As editorial boards cheer him on, Trump is weighing action against the regime in Syria.
Revisiting a film embraced by the 1968 generation
The fight over firearms is fast becoming a test case for the potential, and limits, of stigma in U.S. politics.
Lieutenant Governor Casey Cagle led the charge to punish Delta, after the Atlanta-based airline ended its affiliation with the NRA.
The president is calling a sheriff’s deputy who failed to confront an active shooter a coward—a word seldom applied to officers who choose to protect themselves by shooting.
The Republican Party is full of honorable, competent people—yet it now aims no higher than the embodiment of its most buffoonish stereotypes.
Fifty years ago, panicked parents helped spread sex-ed programs to schools across the country, even as panicked critics mobilized to stop them.
The sociologist Gabriel Rossman offered valuable advice to UCLA students on the responsibilities that accompany free speech—and modeled the importance of having conservative faculty on campus.
The outrage directed against the New York Times writer Bari Weiss is the latest illustration of a culture that undermines the causes it seeks to advance.
An innovative use of the surveillance technology in Virginia offers a reminder that there are often alternatives to confrontation.
“Your child isn’t going to be shot,” Donald Trump vowed. It was a promise he could never have kept—but there’s no evidence he even tried.
A case study in the political right’s capitulation to Trump, and the threat it poses to its political future.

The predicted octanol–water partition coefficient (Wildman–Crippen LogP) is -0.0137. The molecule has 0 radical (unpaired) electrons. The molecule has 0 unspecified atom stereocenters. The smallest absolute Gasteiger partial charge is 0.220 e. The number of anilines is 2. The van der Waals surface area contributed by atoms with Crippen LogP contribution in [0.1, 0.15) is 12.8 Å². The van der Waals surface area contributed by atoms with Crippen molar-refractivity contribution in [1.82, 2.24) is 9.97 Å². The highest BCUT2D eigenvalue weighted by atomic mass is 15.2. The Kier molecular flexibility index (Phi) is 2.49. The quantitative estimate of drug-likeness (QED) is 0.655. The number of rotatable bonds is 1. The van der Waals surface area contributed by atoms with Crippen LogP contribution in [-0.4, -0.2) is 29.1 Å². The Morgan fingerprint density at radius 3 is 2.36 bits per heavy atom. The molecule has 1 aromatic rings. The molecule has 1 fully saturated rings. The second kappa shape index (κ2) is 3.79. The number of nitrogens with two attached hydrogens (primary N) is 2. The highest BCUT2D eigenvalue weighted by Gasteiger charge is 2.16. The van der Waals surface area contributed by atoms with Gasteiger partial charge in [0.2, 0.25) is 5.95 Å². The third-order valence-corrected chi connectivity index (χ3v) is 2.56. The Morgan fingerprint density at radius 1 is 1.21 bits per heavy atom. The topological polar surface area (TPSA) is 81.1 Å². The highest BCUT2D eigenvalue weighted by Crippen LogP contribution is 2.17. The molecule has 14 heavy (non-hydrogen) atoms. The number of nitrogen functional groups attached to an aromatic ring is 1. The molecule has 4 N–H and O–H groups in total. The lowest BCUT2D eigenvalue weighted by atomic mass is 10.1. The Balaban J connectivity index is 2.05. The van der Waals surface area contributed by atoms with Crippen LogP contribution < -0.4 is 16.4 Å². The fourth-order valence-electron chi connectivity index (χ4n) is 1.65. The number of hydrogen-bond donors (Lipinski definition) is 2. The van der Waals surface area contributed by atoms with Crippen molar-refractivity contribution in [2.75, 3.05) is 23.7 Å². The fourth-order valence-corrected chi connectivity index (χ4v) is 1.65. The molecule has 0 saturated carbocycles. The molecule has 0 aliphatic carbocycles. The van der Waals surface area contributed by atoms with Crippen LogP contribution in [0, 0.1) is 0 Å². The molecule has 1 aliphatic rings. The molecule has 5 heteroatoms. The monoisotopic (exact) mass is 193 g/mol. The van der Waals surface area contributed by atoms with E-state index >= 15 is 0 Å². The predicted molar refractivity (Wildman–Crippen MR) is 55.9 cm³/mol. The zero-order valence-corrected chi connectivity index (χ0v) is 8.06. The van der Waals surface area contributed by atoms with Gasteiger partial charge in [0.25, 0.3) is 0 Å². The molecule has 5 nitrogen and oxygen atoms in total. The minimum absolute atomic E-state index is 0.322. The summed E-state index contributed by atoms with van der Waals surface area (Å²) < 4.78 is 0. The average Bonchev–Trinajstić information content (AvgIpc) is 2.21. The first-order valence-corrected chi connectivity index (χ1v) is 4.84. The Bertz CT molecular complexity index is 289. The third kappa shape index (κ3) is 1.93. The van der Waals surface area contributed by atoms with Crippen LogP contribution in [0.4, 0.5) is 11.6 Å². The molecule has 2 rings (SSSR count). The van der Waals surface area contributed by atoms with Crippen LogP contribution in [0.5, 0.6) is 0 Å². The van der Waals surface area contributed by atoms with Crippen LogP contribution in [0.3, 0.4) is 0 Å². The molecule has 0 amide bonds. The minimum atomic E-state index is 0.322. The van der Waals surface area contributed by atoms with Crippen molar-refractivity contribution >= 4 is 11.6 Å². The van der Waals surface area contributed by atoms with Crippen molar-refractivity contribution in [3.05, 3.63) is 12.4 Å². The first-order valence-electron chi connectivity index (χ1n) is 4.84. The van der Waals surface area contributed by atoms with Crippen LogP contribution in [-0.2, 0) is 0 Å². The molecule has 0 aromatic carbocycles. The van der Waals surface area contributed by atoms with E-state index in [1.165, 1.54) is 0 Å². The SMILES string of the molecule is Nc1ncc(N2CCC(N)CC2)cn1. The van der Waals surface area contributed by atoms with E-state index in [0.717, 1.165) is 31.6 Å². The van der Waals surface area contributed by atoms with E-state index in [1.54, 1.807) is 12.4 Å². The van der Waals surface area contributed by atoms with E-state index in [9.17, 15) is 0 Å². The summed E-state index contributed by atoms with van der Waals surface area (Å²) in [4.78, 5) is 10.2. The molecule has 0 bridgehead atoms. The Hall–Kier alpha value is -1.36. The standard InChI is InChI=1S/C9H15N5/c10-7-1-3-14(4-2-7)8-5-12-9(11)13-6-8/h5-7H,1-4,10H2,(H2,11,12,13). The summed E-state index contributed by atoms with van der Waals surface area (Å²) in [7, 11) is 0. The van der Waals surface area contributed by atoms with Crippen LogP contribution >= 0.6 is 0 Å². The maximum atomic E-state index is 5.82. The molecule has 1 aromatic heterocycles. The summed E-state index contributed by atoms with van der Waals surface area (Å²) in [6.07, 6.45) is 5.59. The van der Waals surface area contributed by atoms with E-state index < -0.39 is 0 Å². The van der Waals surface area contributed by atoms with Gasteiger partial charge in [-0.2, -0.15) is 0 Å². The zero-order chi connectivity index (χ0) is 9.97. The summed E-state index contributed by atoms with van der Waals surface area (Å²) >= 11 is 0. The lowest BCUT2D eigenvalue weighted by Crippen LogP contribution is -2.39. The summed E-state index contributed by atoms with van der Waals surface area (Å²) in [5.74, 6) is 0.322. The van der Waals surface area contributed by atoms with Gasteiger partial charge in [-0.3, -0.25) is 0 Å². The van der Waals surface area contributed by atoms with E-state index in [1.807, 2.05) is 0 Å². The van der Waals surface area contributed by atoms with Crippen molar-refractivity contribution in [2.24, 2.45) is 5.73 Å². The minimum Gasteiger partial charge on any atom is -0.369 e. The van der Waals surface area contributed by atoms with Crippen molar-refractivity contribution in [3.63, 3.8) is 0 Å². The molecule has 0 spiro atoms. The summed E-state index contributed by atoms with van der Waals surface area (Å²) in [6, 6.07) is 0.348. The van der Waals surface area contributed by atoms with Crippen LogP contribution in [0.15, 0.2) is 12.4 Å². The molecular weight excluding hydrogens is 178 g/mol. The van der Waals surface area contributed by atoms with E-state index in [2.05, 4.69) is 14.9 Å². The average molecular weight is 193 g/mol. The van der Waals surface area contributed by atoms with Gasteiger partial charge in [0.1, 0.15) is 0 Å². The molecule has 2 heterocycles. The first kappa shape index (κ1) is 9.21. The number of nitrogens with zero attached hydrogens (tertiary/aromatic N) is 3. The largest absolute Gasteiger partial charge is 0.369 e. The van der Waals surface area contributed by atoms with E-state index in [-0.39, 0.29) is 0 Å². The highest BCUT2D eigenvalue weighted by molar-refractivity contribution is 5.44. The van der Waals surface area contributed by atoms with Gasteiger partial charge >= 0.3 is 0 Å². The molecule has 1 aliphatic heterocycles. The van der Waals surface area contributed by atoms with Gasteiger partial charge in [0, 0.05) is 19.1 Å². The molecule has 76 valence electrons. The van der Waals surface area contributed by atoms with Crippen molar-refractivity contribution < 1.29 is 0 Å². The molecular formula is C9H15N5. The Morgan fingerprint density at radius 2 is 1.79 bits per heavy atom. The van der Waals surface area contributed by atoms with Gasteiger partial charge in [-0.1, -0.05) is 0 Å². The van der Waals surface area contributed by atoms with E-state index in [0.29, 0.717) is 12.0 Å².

Americans would be less alienated from one another and solve problems more easily if they recognized one little-noticed distinction in policy debates.
President Trump tweeted his concern that “lives are being shattered and destroyed by a mere allegation”—but he has spent his career making outrageous, unsubstantiated claims about others.
Fifty years ago in Grenoble, France, American figure skating’s modern era was born.
If only the Republican Party were as attentive to the violations of the rights of ordinary Americans as it is to the FBI's treatment of Donald Trump
Professor Debra Mashek is leaving a tenured job at Harvey Mudd College to lead Heterodox Academy.
In Kansas, where a public school teacher was punished by the state for declining to buy items made in Israel, a federal court has issued a ruling that’s good news for free speech advocates.
An attack on one of the most inapt metaphors in American politics
What one Vietnam War battle, celebrated by the press and the military as a turning point towards an inevitable American victory, says about certainty and authoritativeness.